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Petřín as seen from the Old Town Bridge Tower
Hunger Wall at Petřín hill
Not to be confused with Petřiny.

Petřín (327 m) is a hill in the center of Prague, Czech Republic. It rises some 130 m above the left bank of the Vltava River. The hill, almost entirely covered with parks, is a favorite recreational area for the inhabitants of Prague.[1] The hill (in German known as Laurenziberg) is featured prominently in Franz Kafka's early short story "Description of a Struggle" and briefly in Milan Kundera's novel The Unbearable Lightness of Being.

The chronicler Cosmas describes Petřín as a very rocky place, the hill is allegedly called Petřín because of the large number of rocks (Latin: petra).[2] Since ancient times there was digged stones, from which Prague has built a lot of buildings. Medieval defence wall, the Hunger Wall was built on Petřín Hill during 1360 - 1362, by the order of Czech King Charles IV. The Petřín Lookout Tower, which strongly resembles the Eiffel Tower, was built atop a hill in 1891. Other sights include the Rose Garden, Mirror Maze, St Lawrence Cathedral and St Michael Church.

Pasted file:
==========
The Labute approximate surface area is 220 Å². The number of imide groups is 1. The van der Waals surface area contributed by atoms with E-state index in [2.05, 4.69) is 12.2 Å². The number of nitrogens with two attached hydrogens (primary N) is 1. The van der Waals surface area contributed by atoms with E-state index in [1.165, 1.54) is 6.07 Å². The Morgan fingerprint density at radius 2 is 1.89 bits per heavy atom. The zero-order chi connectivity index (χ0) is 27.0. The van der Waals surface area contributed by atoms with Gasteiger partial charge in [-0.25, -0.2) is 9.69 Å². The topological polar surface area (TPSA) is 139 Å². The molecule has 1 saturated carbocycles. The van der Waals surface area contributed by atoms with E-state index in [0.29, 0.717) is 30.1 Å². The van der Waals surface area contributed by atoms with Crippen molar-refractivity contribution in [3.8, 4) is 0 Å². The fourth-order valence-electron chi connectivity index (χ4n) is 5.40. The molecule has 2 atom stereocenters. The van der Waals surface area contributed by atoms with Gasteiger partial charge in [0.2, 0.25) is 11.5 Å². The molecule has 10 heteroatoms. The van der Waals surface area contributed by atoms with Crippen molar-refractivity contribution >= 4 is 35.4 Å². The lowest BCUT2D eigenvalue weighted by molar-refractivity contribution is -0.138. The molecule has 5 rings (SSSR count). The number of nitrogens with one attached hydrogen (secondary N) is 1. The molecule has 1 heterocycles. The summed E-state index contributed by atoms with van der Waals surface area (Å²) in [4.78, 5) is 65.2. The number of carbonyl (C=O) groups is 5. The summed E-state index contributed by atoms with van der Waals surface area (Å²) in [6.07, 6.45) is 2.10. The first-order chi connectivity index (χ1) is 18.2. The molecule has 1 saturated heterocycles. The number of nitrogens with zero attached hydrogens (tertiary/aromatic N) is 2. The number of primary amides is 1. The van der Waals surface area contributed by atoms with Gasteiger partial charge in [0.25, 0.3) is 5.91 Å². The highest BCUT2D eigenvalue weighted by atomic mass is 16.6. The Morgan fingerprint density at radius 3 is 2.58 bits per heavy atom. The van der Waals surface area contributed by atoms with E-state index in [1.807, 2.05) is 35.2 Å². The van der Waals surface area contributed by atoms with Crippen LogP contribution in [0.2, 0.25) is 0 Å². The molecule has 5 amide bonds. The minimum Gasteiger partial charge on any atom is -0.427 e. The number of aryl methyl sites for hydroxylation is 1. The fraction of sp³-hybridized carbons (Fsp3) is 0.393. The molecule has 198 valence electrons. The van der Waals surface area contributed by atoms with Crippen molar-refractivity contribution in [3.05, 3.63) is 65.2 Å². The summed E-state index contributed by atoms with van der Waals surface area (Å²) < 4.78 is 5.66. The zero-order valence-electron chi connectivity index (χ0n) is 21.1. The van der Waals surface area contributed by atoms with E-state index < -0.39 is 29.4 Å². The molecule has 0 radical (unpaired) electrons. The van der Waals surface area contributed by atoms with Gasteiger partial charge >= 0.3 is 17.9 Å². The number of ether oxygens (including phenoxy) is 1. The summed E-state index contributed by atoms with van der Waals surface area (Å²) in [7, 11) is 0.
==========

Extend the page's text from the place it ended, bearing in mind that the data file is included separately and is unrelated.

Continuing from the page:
The summit of the hill is linked to Prague's Malá Strana district by the Petřín funicular, a funicular railway that first operated in 1891.

Main sights[edit]


  1. ^ Czech-tourist-service - Petřín Gardens
  2. ^ Cosmas of Prague. Kosmova kronika česká. 7. vyd. Praha, Litomyšl: Paseka, 2005. ISBN 80-7185-515-4. page 31.

Coordinates: 50°05′01″N 14°23′43″E / 50.08361°N 14.39528°E / 50.08361; 14.39528